• Therefore, he recommended that for the safety of the State, the said punishment must not be abolished.

The said suggestion regarding Article 11-B to abolish the death penalty was negatived.

Conclusion

The intention of the framers behind moving Article 11-B was to partly abolish capital punishment. They wanted that the State must not be put into a helpless condition by completely abolishing capital punishment. They believed that only reformation cannot serve the purpose. According to them, deterrence was necessary. They also expressed their views that capital punishment can be removed after the development of the society up to a certain extent. Most of the framers were against the complete abolition of capital punishment. Article 11-B did not become part of the Indian Constitution as the motion regarding it was negatived. But their intention regarding the abolition of the death sentence has become very clear.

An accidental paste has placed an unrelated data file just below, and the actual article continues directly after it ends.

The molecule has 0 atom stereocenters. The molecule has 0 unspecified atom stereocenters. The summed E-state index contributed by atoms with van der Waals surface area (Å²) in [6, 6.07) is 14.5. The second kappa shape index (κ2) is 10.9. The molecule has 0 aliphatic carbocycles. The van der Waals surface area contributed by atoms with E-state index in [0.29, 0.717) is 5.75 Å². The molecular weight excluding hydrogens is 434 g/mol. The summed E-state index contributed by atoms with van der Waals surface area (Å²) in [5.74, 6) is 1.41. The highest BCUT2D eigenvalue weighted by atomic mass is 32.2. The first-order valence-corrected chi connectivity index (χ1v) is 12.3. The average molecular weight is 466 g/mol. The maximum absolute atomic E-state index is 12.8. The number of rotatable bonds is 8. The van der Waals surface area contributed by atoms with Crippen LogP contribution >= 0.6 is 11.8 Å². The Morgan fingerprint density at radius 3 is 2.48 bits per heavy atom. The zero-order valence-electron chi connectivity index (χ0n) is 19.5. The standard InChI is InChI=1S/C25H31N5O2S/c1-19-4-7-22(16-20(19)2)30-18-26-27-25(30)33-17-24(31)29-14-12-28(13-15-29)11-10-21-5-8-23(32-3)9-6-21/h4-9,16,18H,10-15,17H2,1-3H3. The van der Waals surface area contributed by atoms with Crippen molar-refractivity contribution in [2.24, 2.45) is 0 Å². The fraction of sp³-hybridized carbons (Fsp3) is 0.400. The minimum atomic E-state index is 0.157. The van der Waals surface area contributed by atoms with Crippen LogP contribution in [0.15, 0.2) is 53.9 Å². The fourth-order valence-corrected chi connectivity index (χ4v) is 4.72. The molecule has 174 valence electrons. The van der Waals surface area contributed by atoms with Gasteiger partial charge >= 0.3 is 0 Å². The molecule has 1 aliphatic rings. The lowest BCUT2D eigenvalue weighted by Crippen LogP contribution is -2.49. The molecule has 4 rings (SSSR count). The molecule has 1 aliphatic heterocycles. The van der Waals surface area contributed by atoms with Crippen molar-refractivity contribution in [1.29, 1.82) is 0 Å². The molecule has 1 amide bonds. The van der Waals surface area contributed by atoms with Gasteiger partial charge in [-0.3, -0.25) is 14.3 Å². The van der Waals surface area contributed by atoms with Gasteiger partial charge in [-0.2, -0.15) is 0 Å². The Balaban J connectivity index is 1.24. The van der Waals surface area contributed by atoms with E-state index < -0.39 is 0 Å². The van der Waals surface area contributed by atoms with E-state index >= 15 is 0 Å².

Frequently Asked Questions on Constituent Assembly Debates on death penalty

Q 1. What is the ‘death penalty’ as per the Constitution?

Ans. The eighth amendment of the Constitution deals with the death penalty. It states “Excessive bail shall not be required, nor excessive fines imposed, nor cruel and unusual punishments inflicted.”

Q 2. What is Capital Punishment?

Ans. The execution of an offender sentenced to death after conviction by a court of law for a criminal offence is known as capital punishment.